The Web is a tangled mass of interconnected services, where websites import a range of external resources from various third-party domains. However, the latter can further load resources hosted on other domains. For each website, this creates a dependency chain underpinned by a form of implicit trust between the first-party and transitively connected third-parties. The chain can only be loosely controlled as first-party websites often have little, if any, visibility of where these resources are loaded from. This study (dataset is detailed in our paper ) performs a large-scale study of dependency chains in the Web, to find that around 50% of first-party websites render content that they did not directly load. Although the majority (84.91%) of websites have short dependency chains (below 3 levels), we find websites with dependency chains exceeding 30. Using VirusTotal, we show that 1.2% of these third-parties are classified as suspicious --- although seemingly small, this limited set of suspicious third-parties have remarkable reach into the wider ecosystem.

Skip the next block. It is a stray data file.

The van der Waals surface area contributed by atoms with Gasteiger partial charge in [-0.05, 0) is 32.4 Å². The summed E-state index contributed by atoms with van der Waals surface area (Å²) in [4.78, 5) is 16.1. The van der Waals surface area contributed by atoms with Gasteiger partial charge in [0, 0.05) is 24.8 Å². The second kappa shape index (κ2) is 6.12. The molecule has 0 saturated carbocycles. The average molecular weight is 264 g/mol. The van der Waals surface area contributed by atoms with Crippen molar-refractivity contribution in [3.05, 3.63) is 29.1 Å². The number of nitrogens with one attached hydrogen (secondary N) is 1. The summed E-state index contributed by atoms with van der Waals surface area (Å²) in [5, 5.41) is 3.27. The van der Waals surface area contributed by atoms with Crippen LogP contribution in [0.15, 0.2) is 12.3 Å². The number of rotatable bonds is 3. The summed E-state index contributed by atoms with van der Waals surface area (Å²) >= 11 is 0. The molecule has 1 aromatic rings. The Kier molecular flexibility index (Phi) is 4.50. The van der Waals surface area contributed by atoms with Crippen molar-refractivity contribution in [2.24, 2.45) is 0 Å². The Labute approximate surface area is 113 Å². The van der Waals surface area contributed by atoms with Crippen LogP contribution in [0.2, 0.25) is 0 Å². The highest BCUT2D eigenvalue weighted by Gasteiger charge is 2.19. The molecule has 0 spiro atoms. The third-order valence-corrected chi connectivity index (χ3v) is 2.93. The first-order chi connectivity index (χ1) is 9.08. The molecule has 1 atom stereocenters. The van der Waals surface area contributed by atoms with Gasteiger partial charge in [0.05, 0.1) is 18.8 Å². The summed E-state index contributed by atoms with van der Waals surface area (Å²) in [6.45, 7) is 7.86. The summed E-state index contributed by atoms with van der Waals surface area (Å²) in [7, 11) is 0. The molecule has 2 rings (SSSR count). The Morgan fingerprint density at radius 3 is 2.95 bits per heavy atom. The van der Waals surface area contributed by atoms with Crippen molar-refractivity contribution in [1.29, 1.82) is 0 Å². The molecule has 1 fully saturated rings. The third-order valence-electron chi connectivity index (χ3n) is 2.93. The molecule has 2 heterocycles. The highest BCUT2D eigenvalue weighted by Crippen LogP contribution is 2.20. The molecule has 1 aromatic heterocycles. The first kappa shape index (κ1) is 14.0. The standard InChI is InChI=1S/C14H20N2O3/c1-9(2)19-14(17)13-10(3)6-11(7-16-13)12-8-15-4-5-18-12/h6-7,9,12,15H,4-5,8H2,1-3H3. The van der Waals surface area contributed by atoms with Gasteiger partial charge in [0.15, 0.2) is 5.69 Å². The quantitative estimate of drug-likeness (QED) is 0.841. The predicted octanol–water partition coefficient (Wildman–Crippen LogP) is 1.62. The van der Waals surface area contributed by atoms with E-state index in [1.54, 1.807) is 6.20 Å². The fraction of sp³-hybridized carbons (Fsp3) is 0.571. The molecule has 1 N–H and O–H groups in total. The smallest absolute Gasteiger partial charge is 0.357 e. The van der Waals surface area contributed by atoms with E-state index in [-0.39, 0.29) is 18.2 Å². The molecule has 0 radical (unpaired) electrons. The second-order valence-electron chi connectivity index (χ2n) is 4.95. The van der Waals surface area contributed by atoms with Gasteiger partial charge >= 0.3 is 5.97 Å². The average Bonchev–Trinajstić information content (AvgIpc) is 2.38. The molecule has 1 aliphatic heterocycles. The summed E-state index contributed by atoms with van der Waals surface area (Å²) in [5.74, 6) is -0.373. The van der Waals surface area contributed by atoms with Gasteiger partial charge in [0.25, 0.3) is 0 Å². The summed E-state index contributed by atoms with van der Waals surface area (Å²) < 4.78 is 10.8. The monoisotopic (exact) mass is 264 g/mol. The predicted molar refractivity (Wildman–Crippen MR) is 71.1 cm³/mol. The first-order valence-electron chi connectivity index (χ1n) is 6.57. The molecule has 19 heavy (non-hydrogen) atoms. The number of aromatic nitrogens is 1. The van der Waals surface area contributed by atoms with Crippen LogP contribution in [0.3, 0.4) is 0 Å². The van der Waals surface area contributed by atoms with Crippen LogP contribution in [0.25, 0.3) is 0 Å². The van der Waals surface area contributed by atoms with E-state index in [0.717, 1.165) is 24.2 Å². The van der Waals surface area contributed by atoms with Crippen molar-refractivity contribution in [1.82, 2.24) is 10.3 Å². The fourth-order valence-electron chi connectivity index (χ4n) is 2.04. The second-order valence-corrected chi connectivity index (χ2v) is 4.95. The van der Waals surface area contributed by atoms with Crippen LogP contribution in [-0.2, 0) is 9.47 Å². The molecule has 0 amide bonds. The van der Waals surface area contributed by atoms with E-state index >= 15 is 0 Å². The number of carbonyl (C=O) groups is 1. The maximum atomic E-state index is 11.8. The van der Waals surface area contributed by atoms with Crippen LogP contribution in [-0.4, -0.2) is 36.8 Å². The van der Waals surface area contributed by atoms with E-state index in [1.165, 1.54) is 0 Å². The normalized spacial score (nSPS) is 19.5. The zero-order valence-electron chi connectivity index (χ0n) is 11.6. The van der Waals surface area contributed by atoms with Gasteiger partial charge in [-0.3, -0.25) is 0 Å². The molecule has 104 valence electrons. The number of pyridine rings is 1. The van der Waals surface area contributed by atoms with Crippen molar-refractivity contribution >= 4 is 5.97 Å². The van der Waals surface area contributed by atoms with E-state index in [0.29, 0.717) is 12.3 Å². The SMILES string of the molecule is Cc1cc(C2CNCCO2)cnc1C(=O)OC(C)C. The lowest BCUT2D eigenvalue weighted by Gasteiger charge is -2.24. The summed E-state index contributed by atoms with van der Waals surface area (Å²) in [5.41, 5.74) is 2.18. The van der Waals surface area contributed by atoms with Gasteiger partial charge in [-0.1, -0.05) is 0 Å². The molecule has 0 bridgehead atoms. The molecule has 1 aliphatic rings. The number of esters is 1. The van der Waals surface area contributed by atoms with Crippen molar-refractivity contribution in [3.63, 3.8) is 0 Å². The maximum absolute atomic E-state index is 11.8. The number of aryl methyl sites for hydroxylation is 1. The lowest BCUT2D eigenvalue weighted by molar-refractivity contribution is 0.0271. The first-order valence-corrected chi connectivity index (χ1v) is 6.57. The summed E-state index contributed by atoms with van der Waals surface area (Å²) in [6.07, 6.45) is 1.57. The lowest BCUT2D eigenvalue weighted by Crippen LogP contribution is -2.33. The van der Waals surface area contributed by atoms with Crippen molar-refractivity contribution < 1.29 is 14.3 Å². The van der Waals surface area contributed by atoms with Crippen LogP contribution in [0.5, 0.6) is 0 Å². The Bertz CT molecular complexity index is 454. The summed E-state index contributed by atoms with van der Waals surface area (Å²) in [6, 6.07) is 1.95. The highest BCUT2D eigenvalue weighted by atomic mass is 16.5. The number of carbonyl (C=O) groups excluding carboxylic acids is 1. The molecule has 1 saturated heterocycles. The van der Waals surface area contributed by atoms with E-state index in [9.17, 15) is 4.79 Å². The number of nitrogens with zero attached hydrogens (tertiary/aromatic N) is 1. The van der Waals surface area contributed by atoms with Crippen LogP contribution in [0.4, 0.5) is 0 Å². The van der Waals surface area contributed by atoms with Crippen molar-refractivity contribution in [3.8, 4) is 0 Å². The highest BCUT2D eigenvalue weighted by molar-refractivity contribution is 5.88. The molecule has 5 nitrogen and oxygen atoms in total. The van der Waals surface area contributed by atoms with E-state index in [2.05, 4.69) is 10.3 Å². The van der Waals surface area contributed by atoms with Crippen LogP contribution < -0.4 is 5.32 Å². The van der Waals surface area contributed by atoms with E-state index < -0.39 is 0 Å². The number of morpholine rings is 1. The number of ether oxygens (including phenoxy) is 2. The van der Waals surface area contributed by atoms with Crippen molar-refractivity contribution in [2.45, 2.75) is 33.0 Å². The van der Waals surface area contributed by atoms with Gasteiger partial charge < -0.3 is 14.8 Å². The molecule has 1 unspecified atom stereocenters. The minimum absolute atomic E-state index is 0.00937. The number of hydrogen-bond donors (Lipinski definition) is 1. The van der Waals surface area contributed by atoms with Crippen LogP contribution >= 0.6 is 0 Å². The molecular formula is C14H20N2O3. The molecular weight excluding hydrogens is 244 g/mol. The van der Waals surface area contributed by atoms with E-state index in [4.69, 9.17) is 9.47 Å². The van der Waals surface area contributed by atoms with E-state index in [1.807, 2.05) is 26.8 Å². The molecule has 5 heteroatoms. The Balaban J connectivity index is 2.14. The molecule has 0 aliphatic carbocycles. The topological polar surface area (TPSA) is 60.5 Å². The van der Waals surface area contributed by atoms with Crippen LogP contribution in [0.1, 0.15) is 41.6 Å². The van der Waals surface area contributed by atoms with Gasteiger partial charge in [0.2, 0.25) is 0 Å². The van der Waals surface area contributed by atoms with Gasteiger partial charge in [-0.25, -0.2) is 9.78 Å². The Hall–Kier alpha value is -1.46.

Our paper has to appear in The Web Conference (WWW), May 2019.
Muhammad Ikram: Muhammad.Ikram [at] mq.edu.au or engr.ikram [at] gmail.com
This is a collobrative work of: